Faster breeding approaches for enhancing wheat production
Authors: Vikas Gupta, Satish Kumar, CN Mishra and Indu Sharma

Wheat (Triticum aestivum) is one of the important cereal crops after rice and grown over 200 m ha in different climatic conditions around the world. Wheat production has increased several folds from 15mt in 1960s to139.89 mt in 2013 but it needs to grow at a rate of 2-2.5% annually until 2050 to meet the ever increasing demand of growing population. However, for India the growth rate estimate is 1.5-2.0% annual increase in wheat production to fulfil growing demands. Wheat crop is grown under diverse climatic conditions in India ranging from fully irrigated to fully rainfed. Based on different ecological and crop growing conditions country is divided into six mega zones viz., Northern Hills Zone(NHZ), North Western plains Zone (NWPZ), North Eastern Plains Zone (NEPZ), Central Zone (CZ), Peninsular Zone (PZ) and Southern Hills Zone (SHZ). The productivity and quality of wheat crop is affected by several constraints viz., biotic constraints: rusts, leaf blight, powdery mildew and Karnal Bunt; Abiotic constraints: reduced water availability, increased temperature, waterlogging and problematic soils.

The prospects and challenges of each zone are different from the other, so the breeding objectives differ from each other except yield enhancement. Our country is self sufficient in production of wheat as of now but the projected demands for the 2050 is 140 mt. The jump in yield that was realised during green revolution period seems very difficult to be realised now because of yield stagnation, reduced irrigation water, diminishing area under cultivation and degraded soil health. There is a need to breed new cultivars with increased gain yield potential, efficient in water use, drought and heat tolerant, fertilizer use efficient, good end use quality and resistance to biotic stresses for ensuring gradual gains in wheat production.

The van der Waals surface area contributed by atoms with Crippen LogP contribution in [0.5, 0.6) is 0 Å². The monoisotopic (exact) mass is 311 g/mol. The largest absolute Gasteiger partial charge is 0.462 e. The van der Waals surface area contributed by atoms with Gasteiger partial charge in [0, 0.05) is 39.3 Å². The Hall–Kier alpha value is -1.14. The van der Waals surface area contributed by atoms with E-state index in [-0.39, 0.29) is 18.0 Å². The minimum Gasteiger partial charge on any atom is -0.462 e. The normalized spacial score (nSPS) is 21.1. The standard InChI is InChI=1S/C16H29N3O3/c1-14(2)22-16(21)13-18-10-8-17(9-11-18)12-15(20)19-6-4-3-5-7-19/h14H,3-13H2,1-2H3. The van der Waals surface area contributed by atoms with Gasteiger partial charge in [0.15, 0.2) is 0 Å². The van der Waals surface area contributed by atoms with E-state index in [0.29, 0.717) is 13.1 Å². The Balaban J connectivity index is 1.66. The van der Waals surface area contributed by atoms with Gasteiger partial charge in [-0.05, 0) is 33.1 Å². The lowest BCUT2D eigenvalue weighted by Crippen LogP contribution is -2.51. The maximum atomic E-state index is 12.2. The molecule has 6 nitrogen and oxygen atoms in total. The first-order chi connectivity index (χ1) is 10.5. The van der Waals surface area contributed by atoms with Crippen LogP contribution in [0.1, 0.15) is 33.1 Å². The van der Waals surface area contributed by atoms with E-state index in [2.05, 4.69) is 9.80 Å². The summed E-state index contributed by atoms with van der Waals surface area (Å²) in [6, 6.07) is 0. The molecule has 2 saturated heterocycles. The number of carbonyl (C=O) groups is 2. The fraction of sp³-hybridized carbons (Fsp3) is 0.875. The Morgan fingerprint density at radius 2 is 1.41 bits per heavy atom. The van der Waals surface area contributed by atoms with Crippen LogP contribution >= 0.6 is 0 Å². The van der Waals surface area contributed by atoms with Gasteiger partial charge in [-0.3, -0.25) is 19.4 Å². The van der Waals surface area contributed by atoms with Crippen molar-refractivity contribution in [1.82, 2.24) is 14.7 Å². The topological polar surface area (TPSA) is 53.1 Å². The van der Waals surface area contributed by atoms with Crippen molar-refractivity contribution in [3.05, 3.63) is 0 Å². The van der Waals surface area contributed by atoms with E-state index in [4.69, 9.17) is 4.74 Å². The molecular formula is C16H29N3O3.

The land mark variety, PBW 343 which ruled for >15 years was replaced due to its susceptibility to stripe rust in the North Western Plains Zone. After that many new wheat varieties were released but only a few became popular whereas most of them showed susceptibility after 2 or 3 years of release. Challenges and targets are so many in front of breeders and breeders are continuously working hard to face and achieve these challenges and targets. Plant breeding is the science of creating variability by crossing chosen parents and then selecting desirable plants from the segregating generations until homozygous purelines are selected. The selected purelines undergo another cycle of evaluation in preliminary agronomic trials followed by national coordinated trials evaluation and finally got released if they are high yielding and having other desirable traits. During this whole exercise most of the breeder’s material doesn’t see the light of the day. This continuous churning of germplasm results into development of new varieties and this process continues. For releasing a cultivar starting from initial crossing to final evaluation and release, it takes around 12-14 years. For reducing the time in the development and release of cultivars, use of molecular markers, doubled haploids and shuttle breeding approaches is of utmost importance. A variety of marker technologies have been developed ranging from Restriction Fragment Length Polymorphism (RFLP) to Single Nucleotide Polymorphism (SNPs) and used in locating position of genes/QTLs onto chromosomes. The known marker information is freely available and can be utilized in the targeted transfer of desired genes/QTLs into desired backgrounds in precise manner and short duration using double haploidy as well as shuttle breeding is discussed here.

Faster Wheat Breeding Approaches:
a. Marker assisted backcross breeding
b. Double haploidy
c. Shuttle breeding

a. Marker assisted backcross breeding